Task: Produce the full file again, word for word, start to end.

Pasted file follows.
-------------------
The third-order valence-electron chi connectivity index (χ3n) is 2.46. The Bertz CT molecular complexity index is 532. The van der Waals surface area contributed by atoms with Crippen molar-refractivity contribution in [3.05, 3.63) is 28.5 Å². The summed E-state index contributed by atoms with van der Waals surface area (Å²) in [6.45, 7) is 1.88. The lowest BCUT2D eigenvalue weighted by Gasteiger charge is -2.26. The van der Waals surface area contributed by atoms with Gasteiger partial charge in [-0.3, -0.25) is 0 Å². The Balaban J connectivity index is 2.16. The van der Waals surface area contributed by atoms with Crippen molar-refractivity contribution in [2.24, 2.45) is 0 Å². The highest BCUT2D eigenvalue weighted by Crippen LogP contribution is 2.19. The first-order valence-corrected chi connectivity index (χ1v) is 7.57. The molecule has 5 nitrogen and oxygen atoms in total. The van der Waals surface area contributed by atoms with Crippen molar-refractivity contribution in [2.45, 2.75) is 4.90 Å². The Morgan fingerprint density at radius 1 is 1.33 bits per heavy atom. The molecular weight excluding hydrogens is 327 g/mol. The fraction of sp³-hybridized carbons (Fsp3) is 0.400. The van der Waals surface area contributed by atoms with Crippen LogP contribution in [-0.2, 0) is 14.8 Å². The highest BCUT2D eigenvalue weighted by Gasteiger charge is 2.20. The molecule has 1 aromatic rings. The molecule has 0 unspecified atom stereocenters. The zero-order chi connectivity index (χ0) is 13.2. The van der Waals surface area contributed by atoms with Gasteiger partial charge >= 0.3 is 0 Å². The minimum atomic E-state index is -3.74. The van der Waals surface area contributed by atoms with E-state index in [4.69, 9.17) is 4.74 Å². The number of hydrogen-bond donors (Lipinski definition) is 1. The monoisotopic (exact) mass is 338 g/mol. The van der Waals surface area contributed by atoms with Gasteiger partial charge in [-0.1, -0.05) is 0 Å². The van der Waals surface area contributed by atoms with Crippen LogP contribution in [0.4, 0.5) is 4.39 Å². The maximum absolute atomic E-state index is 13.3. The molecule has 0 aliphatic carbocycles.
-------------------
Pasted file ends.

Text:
The third-order valence-electron chi connectivity index (χ3n) is 2.46. The Bertz CT molecular complexity index is 532. The van der Waals surface area contributed by atoms with Crippen molar-refractivity contribution in [3.05, 3.63) is 28.5 Å². The summed E-state index contributed by atoms with van der Waals surface area (Å²) in [6.45, 7) is 1.88. The lowest BCUT2D eigenvalue weighted by Gasteiger charge is -2.26. The van der Waals surface area contributed by atoms with Gasteiger partial charge in [-0.3, -0.25) is 0 Å². The Balaban J connectivity index is 2.16. The van der Waals surface area contributed by atoms with Crippen molar-refractivity contribution in [2.24, 2.45) is 0 Å². The highest BCUT2D eigenvalue weighted by Crippen LogP contribution is 2.19. The first-order valence-corrected chi connectivity index (χ1v) is 7.57. The molecule has 5 nitrogen and oxygen atoms in total. The van der Waals surface area contributed by atoms with Crippen molar-refractivity contribution in [2.45, 2.75) is 4.90 Å². The Morgan fingerprint density at radius 1 is 1.33 bits per heavy atom. The molecular weight excluding hydrogens is 327 g/mol. The fraction of sp³-hybridized carbons (Fsp3) is 0.400. The van der Waals surface area contributed by atoms with Crippen LogP contribution in [-0.2, 0) is 14.8 Å². The highest BCUT2D eigenvalue weighted by Gasteiger charge is 2.20. The molecule has 1 aromatic rings. The molecule has 0 unspecified atom stereocenters. The zero-order chi connectivity index (χ0) is 13.2. The van der Waals surface area contributed by atoms with Gasteiger partial charge >= 0.3 is 0 Å². The minimum atomic E-state index is -3.74. The van der Waals surface area contributed by atoms with E-state index in [4.69, 9.17) is 4.74 Å². The number of hydrogen-bond donors (Lipinski definition) is 1. The monoisotopic (exact) mass is 338 g/mol. The van der Waals surface area contributed by atoms with Gasteiger partial charge in [-0.1, -0.05) is 0 Å². The van der Waals surface area contributed by atoms with Crippen LogP contribution in [0.4, 0.5) is 4.39 Å². The maximum absolute atomic E-state index is 13.3. The molecule has 0 aliphatic carbocycles.